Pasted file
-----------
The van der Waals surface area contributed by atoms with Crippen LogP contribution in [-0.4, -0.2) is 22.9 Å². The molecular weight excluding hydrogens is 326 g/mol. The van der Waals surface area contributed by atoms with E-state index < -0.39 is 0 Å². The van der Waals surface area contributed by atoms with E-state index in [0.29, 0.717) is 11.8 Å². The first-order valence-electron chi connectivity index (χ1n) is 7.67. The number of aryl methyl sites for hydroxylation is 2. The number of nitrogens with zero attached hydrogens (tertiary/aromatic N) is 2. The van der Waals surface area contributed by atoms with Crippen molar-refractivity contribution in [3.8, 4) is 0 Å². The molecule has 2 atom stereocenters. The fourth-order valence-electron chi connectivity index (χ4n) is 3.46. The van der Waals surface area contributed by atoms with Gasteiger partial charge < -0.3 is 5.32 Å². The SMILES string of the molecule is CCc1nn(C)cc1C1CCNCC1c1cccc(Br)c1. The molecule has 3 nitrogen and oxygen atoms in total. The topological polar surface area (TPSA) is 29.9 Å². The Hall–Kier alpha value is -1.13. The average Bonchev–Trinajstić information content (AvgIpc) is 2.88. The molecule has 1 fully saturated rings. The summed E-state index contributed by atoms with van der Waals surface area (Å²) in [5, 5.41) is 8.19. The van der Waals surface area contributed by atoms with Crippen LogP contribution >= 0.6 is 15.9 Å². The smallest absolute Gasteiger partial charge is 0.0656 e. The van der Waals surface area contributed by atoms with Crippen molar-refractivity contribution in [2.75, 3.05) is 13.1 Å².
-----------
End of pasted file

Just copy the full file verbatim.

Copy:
The van der Waals surface area contributed by atoms with Crippen LogP contribution in [-0.4, -0.2) is 22.9 Å². The molecular weight excluding hydrogens is 326 g/mol. The van der Waals surface area contributed by atoms with E-state index < -0.39 is 0 Å². The van der Waals surface area contributed by atoms with E-state index in [0.29, 0.717) is 11.8 Å². The first-order valence-electron chi connectivity index (χ1n) is 7.67. The number of aryl methyl sites for hydroxylation is 2. The number of nitrogens with zero attached hydrogens (tertiary/aromatic N) is 2. The van der Waals surface area contributed by atoms with Crippen molar-refractivity contribution in [3.8, 4) is 0 Å². The molecule has 2 atom stereocenters. The fourth-order valence-electron chi connectivity index (χ4n) is 3.46. The van der Waals surface area contributed by atoms with Gasteiger partial charge < -0.3 is 5.32 Å². The SMILES string of the molecule is CCc1nn(C)cc1C1CCNCC1c1cccc(Br)c1. The molecule has 3 nitrogen and oxygen atoms in total. The topological polar surface area (TPSA) is 29.9 Å². The Hall–Kier alpha value is -1.13. The average Bonchev–Trinajstić information content (AvgIpc) is 2.88. The molecule has 1 fully saturated rings. The summed E-state index contributed by atoms with van der Waals surface area (Å²) in [5, 5.41) is 8.19. The van der Waals surface area contributed by atoms with Crippen LogP contribution >= 0.6 is 15.9 Å². The smallest absolute Gasteiger partial charge is 0.0656 e. The van der Waals surface area contributed by atoms with Crippen molar-refractivity contribution in [2.75, 3.05) is 13.1 Å².